JJ: There is a difference between something that has been cobbled together, and something that is built out of careful design. Our M.Div. has an ordered sequence, each part building on the next. We believe students should complement their education with practical experience in the field, and we see a future where education will be even more contextually based. However, we also believe there is no substitute for formal training under trained pastoral theologians. Only then will ministry be approached in a more holistic way. Tomorrow’s pastors need the skill sets to capably preach, lead, and extend pastoral care, while having a theological mindset and a spiritual heart. The body of Christ deserves nothing less.
Transformed: How does the depth of theological training that takes place in an M.Div. program impact the practice of pastoral ministry?
JJ: Those who do not have a well-established theological foundation will be driven by trends. Without theological reflection, ministry will be reduced to something utilitarian—to what works. Pastors will fall prey to meeting parishioner’s expectations—to be their therapist, the church’s CEO, etc. If you don’t have the theological skills to determine your identity, you can get off track real fast.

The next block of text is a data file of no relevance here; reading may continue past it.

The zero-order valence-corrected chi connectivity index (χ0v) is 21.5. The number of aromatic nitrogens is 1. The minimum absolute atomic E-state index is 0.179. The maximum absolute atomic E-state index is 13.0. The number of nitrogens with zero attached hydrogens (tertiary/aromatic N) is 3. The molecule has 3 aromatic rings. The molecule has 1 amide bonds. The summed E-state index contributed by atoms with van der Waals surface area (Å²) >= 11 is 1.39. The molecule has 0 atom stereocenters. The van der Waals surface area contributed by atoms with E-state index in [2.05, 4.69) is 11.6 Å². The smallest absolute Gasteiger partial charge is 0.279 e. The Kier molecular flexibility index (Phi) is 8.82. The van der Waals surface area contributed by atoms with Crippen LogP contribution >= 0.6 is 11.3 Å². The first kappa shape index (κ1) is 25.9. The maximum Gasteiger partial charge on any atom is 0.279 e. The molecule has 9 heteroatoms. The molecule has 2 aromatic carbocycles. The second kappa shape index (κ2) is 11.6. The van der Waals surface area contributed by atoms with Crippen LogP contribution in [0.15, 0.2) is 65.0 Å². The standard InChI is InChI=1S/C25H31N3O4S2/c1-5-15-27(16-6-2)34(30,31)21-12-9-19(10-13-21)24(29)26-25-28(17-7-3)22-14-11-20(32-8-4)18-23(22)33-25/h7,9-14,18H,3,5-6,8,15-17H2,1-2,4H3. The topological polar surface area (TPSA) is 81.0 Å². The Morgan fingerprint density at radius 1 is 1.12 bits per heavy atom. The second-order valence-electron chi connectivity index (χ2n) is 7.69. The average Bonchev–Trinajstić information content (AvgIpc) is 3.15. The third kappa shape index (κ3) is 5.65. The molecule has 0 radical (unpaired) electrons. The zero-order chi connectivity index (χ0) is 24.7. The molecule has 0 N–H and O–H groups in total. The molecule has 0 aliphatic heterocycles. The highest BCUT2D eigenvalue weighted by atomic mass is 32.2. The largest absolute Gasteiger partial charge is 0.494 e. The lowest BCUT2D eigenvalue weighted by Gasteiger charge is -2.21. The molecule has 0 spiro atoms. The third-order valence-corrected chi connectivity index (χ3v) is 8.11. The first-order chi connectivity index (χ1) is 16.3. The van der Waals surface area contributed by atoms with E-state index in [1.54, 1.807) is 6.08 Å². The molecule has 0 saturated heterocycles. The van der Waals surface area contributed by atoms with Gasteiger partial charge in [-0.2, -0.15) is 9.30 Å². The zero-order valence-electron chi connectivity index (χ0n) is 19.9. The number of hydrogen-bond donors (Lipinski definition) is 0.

Transformed: Talk a bit about the significance of the M.Div. program for preaching.
JJ: Without going to seminary you can learn how to communicate, how to speak, and, to a certain degree, how to preach. You can look at techniques, how to use your voice and gestures and tone and body movements – and you can be a good storyteller. But, the real question for those of us in ministry is this–can we faithfully declare what Scripture is saying? And biblical, faithful-to-the-text preaching, requires trained skills, those an M.Div. degree is designed to develop.
When I was in pastoral ministry, I probably averaged 22 to 25 hours a week to prepare a message. The exegetical and theological and cultural work demanded this. Without the skills I received at Western, I would have been far more prone to read in rather than read out. I would have been unable to critically read a commentary, and I would have been much more swayed by what the people wanted me to say.
Transformed: How can the contemporary church move beyond mediocrity?
JJ: In part, by preparing leaders who are godly, highly-trained, and deeply skilled. My fear is that all too many students (and churches) are looking for short cuts, for what is convenient, and for that which is cheap. What we need are churches that will realize that the hope of the world is the church, and the hope of the church is its leaders. There is no greater investment. We need a next generation that will buck the trend and demand nothing less than excellent training, the kind that requires sacrifice. Imagine a day the M.Div. is only the starting point to ongoing pastoral preparation. Imagine evangelicals gaining a reputation as those who have depth.